Bowhunting Whitetails the Eberhart Way – Timing is the Key

proper timing is key to killing bucks like thisBy Chris Eberhart:

Being in the right place at the right time is the key to success in any endeavor, and bowhunting is no exception. Sometimes people are in the right place at the right time simply out of coincidence, indeed there are lottery winners out there. Although there are always a few hunters every season who manage to kill a mature buck simply by chance, this is akin to winning the whitetail lottery. Really successful people, and particularly really successful bowhunters, plan for success, and plan to get their timing just right. Unfortunately, too many bowhunters disregard timing in their hunting and just hunt. This mistake allows a lot of mature bucks to make through yet another hunting season unscathed. There are three areas in bowhunting where timing is absolutely critical: scouting timing, seasonal hunting timing, and daily hunting timing. If you can get your timing right, you will dramatically increase your chances of arrowing mature bucks on a regular basis.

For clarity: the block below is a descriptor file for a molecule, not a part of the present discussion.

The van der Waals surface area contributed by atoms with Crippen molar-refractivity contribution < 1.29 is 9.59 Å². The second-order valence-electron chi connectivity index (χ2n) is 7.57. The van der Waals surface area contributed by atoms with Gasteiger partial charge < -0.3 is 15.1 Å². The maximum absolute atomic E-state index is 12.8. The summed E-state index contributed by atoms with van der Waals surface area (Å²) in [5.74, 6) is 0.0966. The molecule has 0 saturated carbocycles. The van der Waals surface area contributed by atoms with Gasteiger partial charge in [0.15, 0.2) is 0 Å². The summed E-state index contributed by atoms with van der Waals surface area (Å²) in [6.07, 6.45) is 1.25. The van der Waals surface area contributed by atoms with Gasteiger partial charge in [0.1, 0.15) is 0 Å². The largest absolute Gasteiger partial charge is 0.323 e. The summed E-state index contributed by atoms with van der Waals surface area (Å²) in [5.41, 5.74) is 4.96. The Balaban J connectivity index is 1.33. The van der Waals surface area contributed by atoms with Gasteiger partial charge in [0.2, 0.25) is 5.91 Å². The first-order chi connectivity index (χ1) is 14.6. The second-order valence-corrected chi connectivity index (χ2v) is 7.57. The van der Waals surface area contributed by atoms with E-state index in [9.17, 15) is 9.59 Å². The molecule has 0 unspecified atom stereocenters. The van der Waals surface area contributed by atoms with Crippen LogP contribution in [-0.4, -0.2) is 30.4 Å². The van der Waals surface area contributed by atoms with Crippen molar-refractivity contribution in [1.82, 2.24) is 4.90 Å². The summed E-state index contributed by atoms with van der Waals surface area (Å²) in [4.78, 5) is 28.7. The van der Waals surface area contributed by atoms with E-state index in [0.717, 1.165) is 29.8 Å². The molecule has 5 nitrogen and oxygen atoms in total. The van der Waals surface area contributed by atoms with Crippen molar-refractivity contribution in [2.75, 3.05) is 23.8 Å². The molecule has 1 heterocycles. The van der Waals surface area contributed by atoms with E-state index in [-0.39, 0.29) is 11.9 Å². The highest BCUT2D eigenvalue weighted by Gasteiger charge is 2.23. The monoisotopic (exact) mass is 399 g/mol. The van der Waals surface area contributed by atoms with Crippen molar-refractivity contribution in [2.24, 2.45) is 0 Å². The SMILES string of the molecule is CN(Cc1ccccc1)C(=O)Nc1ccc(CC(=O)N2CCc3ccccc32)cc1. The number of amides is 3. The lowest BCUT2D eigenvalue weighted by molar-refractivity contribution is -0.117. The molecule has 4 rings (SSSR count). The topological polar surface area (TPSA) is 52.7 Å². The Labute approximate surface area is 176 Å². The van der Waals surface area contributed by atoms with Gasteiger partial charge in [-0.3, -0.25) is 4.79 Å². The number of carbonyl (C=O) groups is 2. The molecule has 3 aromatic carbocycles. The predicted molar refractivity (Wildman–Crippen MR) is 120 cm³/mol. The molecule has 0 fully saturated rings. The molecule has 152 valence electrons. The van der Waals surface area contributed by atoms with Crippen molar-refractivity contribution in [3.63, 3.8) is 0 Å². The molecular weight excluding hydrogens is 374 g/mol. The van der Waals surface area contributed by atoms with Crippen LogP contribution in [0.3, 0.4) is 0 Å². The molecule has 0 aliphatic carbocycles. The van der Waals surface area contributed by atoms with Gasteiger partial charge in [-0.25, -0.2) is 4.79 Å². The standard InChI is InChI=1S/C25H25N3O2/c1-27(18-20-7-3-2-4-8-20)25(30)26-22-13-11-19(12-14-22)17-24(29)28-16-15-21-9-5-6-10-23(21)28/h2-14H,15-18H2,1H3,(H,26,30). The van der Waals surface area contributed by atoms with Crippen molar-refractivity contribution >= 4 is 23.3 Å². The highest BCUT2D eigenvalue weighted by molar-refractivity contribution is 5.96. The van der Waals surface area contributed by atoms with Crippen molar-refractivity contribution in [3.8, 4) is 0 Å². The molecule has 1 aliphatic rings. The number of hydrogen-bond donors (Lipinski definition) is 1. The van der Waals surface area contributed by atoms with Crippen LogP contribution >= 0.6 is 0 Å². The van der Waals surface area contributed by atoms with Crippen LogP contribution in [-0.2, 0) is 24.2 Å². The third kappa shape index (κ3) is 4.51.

Scouting Timing

Scouting at the wrong time clues a lot of big bucks to the upcoming season and causes them to become nocturnal. This is how the majority of bowhunters blow their chances at a big buck right out of the gates. To avoid this the vast majority of your scouting should take place post season, either just after you are tagged out for the year, or in the spring after the snow melts and before green up. Post season scouting allows you to get all the work of clearing out trees and trimming shooting lanes out of the way without fear of spooking the deer you will be hunting. By fall the deer will have grown accustom to any modifications you made. Doing this just before the season opener just alerts deer to the coming danger. When your spring scouting is completed stay out of the woods.